|$200 - $900 per window||$150 - $2,000 per window|
|Higher ROI||Many Styles Available|
|Long Lifespan||Energy Efficient|
When thinking about upgrading or improving your home, re-doing your windows probably isn’t the first thing that pops into your mind. While it’s not as talked about as kitchen re-models or giving your house a fresh coat of paint, window upgrades are nothing to snub your nose at. After all, proper window installation and insulation can help your home retain heat and lower your energy bills.
Once you find yourself ready for window improvement, how do you decide which type of windows to go with? Don’t worry, we’re here to help. This guide will cover the epic debate of fiberglass vs vinyl windows so that you can make an educated decision for your home.
In this guide, we will discuss:
- Vinyl vs. fiberglass windows pros/cons
- Cost of fiberglass windows vs vinyl windows
- The durability of fiberglass windows vs vinyl windows
- What maintenance is involved
- The effect of vinyl and fiberglass windows on your home’s resale value
Fiberglass Vs. Vinyl Windows: Pros & Cons
Both fiberglass and vinyl windows are popular choices with homeowners everywhere. But which is better for you and your home? Let’s get down to business and discuss some fiberglass vs vinyl windows pros and cons.
Fiberglass Windows: Pros
- The strongest type of window frame
- Long lifespan
- Energy efficient
- Requires little maintenance
Fiberglass Windows: Cons
- Can be expensive
- Less diversity in style and color
- Sensitive to UV light
Vinyl Windows: Pros
- Require little maintenance
- Available in lots of styles and colors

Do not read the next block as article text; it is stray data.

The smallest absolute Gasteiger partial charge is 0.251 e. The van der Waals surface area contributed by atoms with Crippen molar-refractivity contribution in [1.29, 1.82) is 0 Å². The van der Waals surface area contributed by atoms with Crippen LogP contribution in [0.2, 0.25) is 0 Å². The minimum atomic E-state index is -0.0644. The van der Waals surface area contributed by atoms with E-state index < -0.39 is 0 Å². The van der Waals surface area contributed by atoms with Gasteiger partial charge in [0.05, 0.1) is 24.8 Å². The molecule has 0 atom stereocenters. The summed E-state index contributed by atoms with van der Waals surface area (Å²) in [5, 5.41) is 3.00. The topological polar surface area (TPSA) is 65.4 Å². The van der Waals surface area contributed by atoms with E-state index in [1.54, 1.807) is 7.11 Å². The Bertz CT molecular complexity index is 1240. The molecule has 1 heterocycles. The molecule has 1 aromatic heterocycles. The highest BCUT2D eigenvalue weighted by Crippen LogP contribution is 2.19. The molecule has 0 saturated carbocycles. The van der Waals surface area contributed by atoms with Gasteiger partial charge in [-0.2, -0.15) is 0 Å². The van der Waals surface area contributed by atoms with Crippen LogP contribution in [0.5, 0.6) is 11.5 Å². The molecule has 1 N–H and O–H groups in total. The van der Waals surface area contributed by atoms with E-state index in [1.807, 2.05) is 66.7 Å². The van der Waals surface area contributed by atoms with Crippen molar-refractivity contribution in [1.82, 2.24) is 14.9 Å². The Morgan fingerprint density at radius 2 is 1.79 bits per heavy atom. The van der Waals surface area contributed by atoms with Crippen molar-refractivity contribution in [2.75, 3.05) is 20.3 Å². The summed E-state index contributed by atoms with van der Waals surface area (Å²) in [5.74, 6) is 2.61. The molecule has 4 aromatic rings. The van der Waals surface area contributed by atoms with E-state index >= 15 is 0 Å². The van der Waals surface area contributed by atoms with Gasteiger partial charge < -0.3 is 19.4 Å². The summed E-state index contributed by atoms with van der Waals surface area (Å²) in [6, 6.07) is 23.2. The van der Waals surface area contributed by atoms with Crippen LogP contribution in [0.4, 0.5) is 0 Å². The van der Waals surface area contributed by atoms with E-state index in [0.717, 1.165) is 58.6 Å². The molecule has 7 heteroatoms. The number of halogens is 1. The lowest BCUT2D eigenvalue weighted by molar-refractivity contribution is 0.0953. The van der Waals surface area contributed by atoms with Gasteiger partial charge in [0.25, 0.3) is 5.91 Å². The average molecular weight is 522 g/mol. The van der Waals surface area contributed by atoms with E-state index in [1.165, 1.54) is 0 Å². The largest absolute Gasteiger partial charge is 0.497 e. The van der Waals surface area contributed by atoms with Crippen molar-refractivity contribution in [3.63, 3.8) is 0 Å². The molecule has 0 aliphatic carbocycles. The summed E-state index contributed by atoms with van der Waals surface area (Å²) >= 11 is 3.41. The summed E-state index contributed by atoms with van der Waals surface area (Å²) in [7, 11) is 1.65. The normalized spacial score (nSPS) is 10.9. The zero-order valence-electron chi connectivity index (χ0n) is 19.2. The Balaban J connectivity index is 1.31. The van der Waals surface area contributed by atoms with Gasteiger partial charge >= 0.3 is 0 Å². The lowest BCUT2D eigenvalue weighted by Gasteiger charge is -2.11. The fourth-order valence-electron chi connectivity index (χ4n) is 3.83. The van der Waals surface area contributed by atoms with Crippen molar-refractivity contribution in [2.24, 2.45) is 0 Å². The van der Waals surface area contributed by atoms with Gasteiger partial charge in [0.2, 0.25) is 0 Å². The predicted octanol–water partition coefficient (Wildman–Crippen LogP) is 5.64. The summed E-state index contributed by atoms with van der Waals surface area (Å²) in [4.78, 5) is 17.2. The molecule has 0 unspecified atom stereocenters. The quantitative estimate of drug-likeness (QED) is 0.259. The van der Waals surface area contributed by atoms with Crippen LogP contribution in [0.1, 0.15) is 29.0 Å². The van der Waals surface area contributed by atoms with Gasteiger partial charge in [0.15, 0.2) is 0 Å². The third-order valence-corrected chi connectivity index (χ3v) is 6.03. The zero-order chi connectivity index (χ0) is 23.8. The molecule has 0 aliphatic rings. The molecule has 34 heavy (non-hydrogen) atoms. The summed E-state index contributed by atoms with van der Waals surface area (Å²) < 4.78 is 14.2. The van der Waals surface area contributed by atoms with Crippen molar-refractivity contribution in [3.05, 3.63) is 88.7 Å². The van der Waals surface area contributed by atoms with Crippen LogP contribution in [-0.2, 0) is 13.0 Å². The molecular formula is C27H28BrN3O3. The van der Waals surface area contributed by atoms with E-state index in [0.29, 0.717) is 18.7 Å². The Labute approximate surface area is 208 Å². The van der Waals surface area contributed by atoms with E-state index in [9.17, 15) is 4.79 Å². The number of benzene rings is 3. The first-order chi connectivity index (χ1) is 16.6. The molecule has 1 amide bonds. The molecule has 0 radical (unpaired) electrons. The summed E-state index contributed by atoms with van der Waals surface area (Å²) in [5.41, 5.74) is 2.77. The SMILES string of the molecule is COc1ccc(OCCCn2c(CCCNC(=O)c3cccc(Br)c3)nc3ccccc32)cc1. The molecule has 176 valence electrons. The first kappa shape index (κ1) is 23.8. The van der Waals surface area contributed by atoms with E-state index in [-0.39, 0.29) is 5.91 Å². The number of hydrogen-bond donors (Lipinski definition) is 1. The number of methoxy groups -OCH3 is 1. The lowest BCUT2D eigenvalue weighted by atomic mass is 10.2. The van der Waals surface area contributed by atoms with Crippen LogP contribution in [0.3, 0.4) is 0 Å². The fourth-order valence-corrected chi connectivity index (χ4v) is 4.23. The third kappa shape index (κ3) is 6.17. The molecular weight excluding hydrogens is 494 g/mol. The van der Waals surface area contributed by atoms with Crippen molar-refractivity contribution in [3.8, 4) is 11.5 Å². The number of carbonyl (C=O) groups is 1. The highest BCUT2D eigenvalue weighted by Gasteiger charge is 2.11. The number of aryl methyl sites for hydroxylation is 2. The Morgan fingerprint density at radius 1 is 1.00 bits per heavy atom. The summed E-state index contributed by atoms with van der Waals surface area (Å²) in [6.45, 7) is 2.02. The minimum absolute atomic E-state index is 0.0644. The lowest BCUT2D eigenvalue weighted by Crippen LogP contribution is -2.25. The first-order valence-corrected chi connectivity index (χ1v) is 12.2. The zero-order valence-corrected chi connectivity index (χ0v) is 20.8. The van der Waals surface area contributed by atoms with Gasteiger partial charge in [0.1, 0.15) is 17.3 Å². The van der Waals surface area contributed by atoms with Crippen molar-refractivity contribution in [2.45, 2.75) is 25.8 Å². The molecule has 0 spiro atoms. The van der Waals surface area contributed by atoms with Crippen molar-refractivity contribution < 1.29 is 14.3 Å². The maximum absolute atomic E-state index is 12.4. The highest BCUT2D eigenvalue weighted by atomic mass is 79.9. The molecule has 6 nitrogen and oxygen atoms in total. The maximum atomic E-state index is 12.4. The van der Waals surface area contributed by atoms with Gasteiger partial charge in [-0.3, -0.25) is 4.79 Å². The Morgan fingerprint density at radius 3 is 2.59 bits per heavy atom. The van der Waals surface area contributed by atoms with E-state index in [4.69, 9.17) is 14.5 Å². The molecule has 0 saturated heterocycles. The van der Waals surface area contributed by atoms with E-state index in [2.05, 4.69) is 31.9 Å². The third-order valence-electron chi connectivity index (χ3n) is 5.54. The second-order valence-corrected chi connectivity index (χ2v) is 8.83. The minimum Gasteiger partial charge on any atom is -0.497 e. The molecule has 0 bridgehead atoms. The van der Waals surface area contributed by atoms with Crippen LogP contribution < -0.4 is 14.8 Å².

- Energy efficient
Vinyl Windows: Cons
- Can look bulky
- Less insulating than wood
- Can potentially reduce your home’s resale value
Cost Of Fiberglass Windows vs Vinyl Windows
Let’s look at which type of window might be the better bang for your buck.
Cost Of Fiberglass Windows
The cost of fiberglass windows obviously depends on several different factors like:
- Location / Seasonality
- Window type
- Whether the window is being used for new construction or window replacement
- Window frame type
- How many windows are being installed
The average cost of fiberglass windows: $200 - $900 per window.
Cost Of Vinyl Windows
Here are a few different factors you’ll need to keep in mind when considering the prices of vinyl windows:
- Window size
- Installation costs
- Glass pane quality
- Any custom changes you might make
- Type of hinges used
The average cost of vinyl windows: $150 - $2,000
As you can see, vinyl windows start off a little cheaper at a $150 per window minimum, but the fiberglass window doesn’t start much higher than that, coming in at a $200 per window minimum. And though they may start off cheaper, the average maximum cost of vinyl windows can reach up to $2,000, where the average maximum cost of fiberglass windows maxes out at $900 per window.
You can also take energy efficiency into account when considering costs. Both window types are highly energy efficient, which can help reduce the cost of your utilities. Over time, these windows might just pay for themselves!